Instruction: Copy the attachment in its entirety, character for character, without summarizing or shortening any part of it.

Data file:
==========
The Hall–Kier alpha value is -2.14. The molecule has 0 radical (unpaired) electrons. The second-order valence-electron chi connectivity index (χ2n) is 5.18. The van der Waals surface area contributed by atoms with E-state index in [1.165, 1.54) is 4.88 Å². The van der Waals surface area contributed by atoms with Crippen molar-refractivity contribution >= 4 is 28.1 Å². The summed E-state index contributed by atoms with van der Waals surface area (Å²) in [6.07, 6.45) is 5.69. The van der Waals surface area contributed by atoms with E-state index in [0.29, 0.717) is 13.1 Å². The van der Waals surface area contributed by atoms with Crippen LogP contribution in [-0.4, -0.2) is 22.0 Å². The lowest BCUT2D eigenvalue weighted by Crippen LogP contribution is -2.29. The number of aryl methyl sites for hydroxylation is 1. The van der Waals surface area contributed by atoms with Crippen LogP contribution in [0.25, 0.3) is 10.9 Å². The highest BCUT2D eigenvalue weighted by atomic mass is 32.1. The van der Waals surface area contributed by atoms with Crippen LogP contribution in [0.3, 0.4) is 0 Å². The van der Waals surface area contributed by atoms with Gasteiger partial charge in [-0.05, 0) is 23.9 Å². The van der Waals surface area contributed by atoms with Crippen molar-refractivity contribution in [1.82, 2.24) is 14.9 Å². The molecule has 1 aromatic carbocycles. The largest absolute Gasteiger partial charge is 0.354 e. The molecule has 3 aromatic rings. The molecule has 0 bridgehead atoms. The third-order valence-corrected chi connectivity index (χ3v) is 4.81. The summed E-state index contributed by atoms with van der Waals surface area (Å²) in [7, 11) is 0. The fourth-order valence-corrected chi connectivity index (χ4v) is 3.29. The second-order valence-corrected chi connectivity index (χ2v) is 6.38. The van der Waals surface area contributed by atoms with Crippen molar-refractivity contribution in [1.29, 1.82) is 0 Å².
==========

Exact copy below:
The Hall–Kier alpha value is -2.14. The molecule has 0 radical (unpaired) electrons. The second-order valence-electron chi connectivity index (χ2n) is 5.18. The van der Waals surface area contributed by atoms with E-state index in [1.165, 1.54) is 4.88 Å². The van der Waals surface area contributed by atoms with Crippen molar-refractivity contribution >= 4 is 28.1 Å². The summed E-state index contributed by atoms with van der Waals surface area (Å²) in [6.07, 6.45) is 5.69. The van der Waals surface area contributed by atoms with E-state index in [0.29, 0.717) is 13.1 Å². The van der Waals surface area contributed by atoms with Crippen LogP contribution in [-0.4, -0.2) is 22.0 Å². The lowest BCUT2D eigenvalue weighted by Crippen LogP contribution is -2.29. The number of aryl methyl sites for hydroxylation is 1. The van der Waals surface area contributed by atoms with Crippen LogP contribution in [0.25, 0.3) is 10.9 Å². The highest BCUT2D eigenvalue weighted by atomic mass is 32.1. The van der Waals surface area contributed by atoms with Crippen LogP contribution in [0.3, 0.4) is 0 Å². The van der Waals surface area contributed by atoms with Gasteiger partial charge in [-0.05, 0) is 23.9 Å². The van der Waals surface area contributed by atoms with Crippen molar-refractivity contribution in [1.82, 2.24) is 14.9 Å². The molecule has 1 aromatic carbocycles. The largest absolute Gasteiger partial charge is 0.354 e. The molecule has 3 aromatic rings. The molecule has 0 bridgehead atoms. The third-order valence-corrected chi connectivity index (χ3v) is 4.81. The summed E-state index contributed by atoms with van der Waals surface area (Å²) in [7, 11) is 0. The fourth-order valence-corrected chi connectivity index (χ4v) is 3.29. The second-order valence-corrected chi connectivity index (χ2v) is 6.38. The van der Waals surface area contributed by atoms with Crippen molar-refractivity contribution in [1.29, 1.82) is 0 Å².